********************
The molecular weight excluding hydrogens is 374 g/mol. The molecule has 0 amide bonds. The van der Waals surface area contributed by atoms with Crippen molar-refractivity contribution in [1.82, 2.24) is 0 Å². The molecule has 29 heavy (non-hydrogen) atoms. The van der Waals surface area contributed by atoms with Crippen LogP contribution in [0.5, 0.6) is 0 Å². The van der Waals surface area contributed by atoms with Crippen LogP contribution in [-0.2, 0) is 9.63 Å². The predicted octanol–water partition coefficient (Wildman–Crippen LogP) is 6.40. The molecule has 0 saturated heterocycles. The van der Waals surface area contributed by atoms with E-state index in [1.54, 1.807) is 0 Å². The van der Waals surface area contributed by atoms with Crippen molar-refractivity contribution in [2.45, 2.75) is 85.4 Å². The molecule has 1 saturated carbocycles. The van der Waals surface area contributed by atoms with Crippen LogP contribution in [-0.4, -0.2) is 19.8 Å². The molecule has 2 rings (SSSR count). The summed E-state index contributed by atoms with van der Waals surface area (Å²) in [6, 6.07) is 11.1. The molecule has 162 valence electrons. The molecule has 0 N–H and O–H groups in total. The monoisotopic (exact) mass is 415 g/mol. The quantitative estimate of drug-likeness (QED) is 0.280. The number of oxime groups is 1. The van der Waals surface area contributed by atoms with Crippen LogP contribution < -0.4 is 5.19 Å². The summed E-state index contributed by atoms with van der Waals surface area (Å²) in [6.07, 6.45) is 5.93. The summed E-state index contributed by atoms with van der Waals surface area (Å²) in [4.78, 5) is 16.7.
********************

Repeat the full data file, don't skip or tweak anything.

The molecular weight excluding hydrogens is 374 g/mol. The molecule has 0 amide bonds. The van der Waals surface area contributed by atoms with Crippen molar-refractivity contribution in [1.82, 2.24) is 0 Å². The molecule has 29 heavy (non-hydrogen) atoms. The van der Waals surface area contributed by atoms with Crippen LogP contribution in [0.5, 0.6) is 0 Å². The van der Waals surface area contributed by atoms with Crippen LogP contribution in [-0.2, 0) is 9.63 Å². The predicted octanol–water partition coefficient (Wildman–Crippen LogP) is 6.40. The molecule has 0 saturated heterocycles. The van der Waals surface area contributed by atoms with E-state index in [1.54, 1.807) is 0 Å². The van der Waals surface area contributed by atoms with Crippen molar-refractivity contribution in [2.45, 2.75) is 85.4 Å². The molecule has 1 saturated carbocycles. The van der Waals surface area contributed by atoms with Crippen LogP contribution in [-0.4, -0.2) is 19.8 Å². The molecule has 2 rings (SSSR count). The summed E-state index contributed by atoms with van der Waals surface area (Å²) in [6, 6.07) is 11.1. The molecule has 162 valence electrons. The molecule has 0 N–H and O–H groups in total. The monoisotopic (exact) mass is 415 g/mol. The quantitative estimate of drug-likeness (QED) is 0.280. The number of oxime groups is 1. The van der Waals surface area contributed by atoms with Crippen LogP contribution < -0.4 is 5.19 Å². The summed E-state index contributed by atoms with van der Waals surface area (Å²) in [6.07, 6.45) is 5.93. The summed E-state index contributed by atoms with van der Waals surface area (Å²) in [4.78, 5) is 16.7.